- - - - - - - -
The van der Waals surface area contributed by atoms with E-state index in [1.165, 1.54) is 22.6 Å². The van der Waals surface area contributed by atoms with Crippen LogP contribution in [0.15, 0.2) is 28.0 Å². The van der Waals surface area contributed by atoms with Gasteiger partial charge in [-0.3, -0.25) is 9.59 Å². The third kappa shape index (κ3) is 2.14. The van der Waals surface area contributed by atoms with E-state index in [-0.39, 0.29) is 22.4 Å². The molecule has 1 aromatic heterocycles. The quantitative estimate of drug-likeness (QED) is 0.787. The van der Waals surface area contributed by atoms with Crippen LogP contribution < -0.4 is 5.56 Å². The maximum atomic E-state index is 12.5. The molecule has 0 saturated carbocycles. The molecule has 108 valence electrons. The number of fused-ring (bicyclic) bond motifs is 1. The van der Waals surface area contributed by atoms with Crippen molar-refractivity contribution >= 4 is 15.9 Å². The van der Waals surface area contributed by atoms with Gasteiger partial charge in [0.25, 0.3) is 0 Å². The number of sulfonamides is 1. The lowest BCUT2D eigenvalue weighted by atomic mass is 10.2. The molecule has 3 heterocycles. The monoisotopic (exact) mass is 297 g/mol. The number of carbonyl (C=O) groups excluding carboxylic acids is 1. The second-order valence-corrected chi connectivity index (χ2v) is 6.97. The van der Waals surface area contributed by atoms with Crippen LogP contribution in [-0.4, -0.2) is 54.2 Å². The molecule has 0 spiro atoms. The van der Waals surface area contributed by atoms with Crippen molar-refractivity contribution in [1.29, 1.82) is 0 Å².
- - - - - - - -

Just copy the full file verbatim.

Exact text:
The van der Waals surface area contributed by atoms with E-state index in [1.165, 1.54) is 22.6 Å². The van der Waals surface area contributed by atoms with Crippen LogP contribution in [0.15, 0.2) is 28.0 Å². The van der Waals surface area contributed by atoms with Gasteiger partial charge in [-0.3, -0.25) is 9.59 Å². The third kappa shape index (κ3) is 2.14. The van der Waals surface area contributed by atoms with E-state index in [-0.39, 0.29) is 22.4 Å². The molecule has 1 aromatic heterocycles. The quantitative estimate of drug-likeness (QED) is 0.787. The van der Waals surface area contributed by atoms with Crippen LogP contribution < -0.4 is 5.56 Å². The maximum atomic E-state index is 12.5. The molecule has 0 saturated carbocycles. The molecule has 108 valence electrons. The number of fused-ring (bicyclic) bond motifs is 1. The van der Waals surface area contributed by atoms with Crippen molar-refractivity contribution >= 4 is 15.9 Å². The van der Waals surface area contributed by atoms with Gasteiger partial charge in [0.25, 0.3) is 0 Å². The number of sulfonamides is 1. The lowest BCUT2D eigenvalue weighted by atomic mass is 10.2. The molecule has 3 heterocycles. The monoisotopic (exact) mass is 297 g/mol. The number of carbonyl (C=O) groups excluding carboxylic acids is 1. The second-order valence-corrected chi connectivity index (χ2v) is 6.97. The van der Waals surface area contributed by atoms with Crippen LogP contribution in [-0.4, -0.2) is 54.2 Å². The molecule has 0 spiro atoms. The van der Waals surface area contributed by atoms with Crippen molar-refractivity contribution in [1.29, 1.82) is 0 Å².